Marvelous was the impression made upon Jesus by that request of the Greeks. It came at an hour when his work seemed ready to fail; but from that hour there was a new tone of triumph in his words. No more do we hear his plaintive cry over unbelieving Jerusalem but his thoughts are bravely turned towards Calvary. “The hour is come that the Son of Man should be glorified. Verily, verily, I say unto you, except a grain of wheat fall into the ground and die, it abideth alone; but if it die, it bringeth forth much fruit.” He speaks again: “Now is my soul troubled; and what shall I say? Father, save me from this hour: but for this cause came I unto this hour. Father, glorify thy name. Then came there a voice from heaven, saying, ‘I have glorified it and will glorify it again.’ ” His heart thrills with the sense of his glorious mission, and he speaks again: “Now is the judgment of this world; now shall the prince of this world be cast out. And I, if I be lifted up from the earth, will draw all men unto me.”
Why should we see Jesus? We may well wish to see him because of what he was and is in his own personality. He was both God and man, the God-man in one person. Never did hyphen elsewhere mean so much as here, the God-man. It both joins and divides. It marks distinction and yet unity. Jesus was as really God as though he were never man, and as really man as though he were never God. In the face of this truth, well might the chief apostle say: “Without controversy, great is the mystery of godliness: God was manifest in the flesh, justified in the Spirit, seen of angels, preached unto the Gentiles, believed on in the world, received up into glory.” The most stupendous truth ever submitted to human thought is that stated in John’s five simple words: “The Word was made flesh.”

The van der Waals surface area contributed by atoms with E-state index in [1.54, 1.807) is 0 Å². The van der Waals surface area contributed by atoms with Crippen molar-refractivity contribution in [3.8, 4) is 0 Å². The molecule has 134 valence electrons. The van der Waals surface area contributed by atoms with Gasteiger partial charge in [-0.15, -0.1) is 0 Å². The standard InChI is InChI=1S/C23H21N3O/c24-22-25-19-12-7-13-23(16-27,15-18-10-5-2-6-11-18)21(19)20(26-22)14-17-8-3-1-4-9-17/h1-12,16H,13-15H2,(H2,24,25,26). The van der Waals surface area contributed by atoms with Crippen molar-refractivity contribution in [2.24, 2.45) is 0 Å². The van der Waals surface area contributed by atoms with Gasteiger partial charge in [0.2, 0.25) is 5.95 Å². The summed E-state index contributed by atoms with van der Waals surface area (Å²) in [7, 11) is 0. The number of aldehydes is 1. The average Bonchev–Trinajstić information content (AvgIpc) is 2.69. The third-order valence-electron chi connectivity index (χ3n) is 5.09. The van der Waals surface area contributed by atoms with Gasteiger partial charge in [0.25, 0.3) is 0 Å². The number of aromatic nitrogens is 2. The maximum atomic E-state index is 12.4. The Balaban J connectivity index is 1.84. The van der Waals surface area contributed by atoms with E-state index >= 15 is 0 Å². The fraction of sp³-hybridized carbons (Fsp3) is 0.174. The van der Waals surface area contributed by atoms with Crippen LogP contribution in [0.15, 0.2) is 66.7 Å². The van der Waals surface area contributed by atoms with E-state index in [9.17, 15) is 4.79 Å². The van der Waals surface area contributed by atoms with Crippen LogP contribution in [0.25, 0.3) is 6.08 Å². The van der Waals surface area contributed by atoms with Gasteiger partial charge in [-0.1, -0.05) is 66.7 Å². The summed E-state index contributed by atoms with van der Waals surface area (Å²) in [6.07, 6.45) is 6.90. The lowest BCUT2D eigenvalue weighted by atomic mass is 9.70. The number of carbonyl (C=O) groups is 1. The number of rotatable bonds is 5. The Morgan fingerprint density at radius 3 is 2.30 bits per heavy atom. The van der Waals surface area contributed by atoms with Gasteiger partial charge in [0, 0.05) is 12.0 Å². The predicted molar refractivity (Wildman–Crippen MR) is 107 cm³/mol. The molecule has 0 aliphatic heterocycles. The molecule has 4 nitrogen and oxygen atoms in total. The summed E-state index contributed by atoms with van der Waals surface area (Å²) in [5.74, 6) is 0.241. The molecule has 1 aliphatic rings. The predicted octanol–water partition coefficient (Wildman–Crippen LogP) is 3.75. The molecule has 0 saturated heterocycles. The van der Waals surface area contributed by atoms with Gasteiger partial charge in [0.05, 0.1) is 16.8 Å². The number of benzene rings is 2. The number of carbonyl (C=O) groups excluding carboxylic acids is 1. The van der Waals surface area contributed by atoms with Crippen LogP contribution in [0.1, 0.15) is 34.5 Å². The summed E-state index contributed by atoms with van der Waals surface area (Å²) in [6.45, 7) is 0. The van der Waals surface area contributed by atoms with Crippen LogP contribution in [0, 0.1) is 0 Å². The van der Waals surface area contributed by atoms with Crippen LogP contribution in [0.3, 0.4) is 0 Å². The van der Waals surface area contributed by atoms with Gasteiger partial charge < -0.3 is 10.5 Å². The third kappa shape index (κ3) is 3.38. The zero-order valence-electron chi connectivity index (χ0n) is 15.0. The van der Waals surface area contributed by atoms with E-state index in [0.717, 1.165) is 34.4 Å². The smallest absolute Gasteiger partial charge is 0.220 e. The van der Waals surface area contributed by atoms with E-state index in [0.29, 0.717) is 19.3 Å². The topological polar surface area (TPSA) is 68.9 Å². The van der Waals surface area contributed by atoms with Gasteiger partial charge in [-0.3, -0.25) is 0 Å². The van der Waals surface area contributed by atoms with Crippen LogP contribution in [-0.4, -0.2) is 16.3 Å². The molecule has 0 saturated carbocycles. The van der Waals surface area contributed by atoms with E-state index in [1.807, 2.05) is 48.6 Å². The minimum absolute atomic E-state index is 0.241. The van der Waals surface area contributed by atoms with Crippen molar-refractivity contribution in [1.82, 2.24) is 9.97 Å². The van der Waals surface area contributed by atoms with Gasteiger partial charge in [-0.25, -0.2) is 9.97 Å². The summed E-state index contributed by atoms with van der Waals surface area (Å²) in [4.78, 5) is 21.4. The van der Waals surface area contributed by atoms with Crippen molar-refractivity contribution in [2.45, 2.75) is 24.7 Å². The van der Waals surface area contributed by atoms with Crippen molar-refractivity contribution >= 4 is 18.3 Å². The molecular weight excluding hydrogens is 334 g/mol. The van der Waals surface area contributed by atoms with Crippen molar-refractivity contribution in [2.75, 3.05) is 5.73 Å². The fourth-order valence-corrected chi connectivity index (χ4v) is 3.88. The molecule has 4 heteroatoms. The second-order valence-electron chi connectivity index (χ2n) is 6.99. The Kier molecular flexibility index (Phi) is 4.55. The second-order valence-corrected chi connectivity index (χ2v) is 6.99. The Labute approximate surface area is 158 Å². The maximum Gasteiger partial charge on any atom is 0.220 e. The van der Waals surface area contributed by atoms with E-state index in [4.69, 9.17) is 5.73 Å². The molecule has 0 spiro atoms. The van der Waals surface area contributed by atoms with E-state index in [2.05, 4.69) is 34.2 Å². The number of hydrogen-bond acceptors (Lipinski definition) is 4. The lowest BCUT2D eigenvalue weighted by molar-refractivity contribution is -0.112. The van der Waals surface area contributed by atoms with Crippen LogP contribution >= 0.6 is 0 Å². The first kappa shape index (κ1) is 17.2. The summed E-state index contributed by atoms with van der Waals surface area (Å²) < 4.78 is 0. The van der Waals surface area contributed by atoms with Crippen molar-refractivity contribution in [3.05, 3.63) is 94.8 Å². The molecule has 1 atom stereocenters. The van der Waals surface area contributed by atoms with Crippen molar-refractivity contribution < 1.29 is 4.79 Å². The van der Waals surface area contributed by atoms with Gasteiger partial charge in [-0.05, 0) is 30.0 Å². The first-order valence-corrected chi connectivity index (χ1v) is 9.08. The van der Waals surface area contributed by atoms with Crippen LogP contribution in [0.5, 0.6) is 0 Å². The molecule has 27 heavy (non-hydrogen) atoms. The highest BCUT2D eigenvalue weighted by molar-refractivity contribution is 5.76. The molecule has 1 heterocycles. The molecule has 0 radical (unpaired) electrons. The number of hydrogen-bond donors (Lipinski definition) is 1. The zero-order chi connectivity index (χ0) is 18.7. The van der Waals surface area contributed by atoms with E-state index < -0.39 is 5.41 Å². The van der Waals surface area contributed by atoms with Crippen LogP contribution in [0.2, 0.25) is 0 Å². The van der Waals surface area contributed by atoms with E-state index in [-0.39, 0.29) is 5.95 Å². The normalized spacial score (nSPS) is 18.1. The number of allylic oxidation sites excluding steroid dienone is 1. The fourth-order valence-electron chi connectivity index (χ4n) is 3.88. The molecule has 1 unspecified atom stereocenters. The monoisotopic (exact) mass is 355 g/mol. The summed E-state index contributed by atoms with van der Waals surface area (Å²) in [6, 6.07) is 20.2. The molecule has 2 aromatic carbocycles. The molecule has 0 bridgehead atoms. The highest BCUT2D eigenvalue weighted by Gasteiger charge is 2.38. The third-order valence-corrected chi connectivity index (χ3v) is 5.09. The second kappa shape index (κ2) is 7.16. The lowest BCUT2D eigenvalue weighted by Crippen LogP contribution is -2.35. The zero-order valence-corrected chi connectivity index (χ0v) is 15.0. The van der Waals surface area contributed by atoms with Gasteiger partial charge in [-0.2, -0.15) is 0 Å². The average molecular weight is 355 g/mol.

In the study of Jesus we need always to begin with his humanity. That is where the early disciples began, and that is the rational order. A proper conception of his humanity must be the basis for a proper understanding of his divine nature and work.
In these days men sometimes tell of their difficulties concerning the deity of Jesus, rather than his humanity. In the earlier days unbelief made its stoutest assaults upon his humanity. The earlier heresies were gnostic heresies that denied that Jesus was really a man. One school of gnostics held that the body of Jesus did not belong essentially to his nature, but that the Messiah descended upon Jesus at his baptism, and left him before his death. Another school held that his body was but a mere illusion, a veneer of human nature, with God-hood hidden behind the face of a man. And still another school held that his body was a body from heaven, having nothing in common with earth.
Against all such theories the title which Jesus chose for himself attests his true and real humanity. “He took not on him the form of angels; but he took on him the seed of Abraham.” He was a vital part of the race that he came to save, bone of its bone and flesh of its flesh. He had a human mother and a human birth. He grew, as did others, in wisdom and in stature. His feelings and needs were as those of other men. He was weary and hungry and thirsty. He craved human companionship and sympathy. He was “a man of sorrows and acquainted with grief.” “Wherefore, in all things, it behooved him to be made like unto his brethren, that he might be a merciful and faithful High Priest, in all things pertaining to God to make reconciliation for the sins of the people.”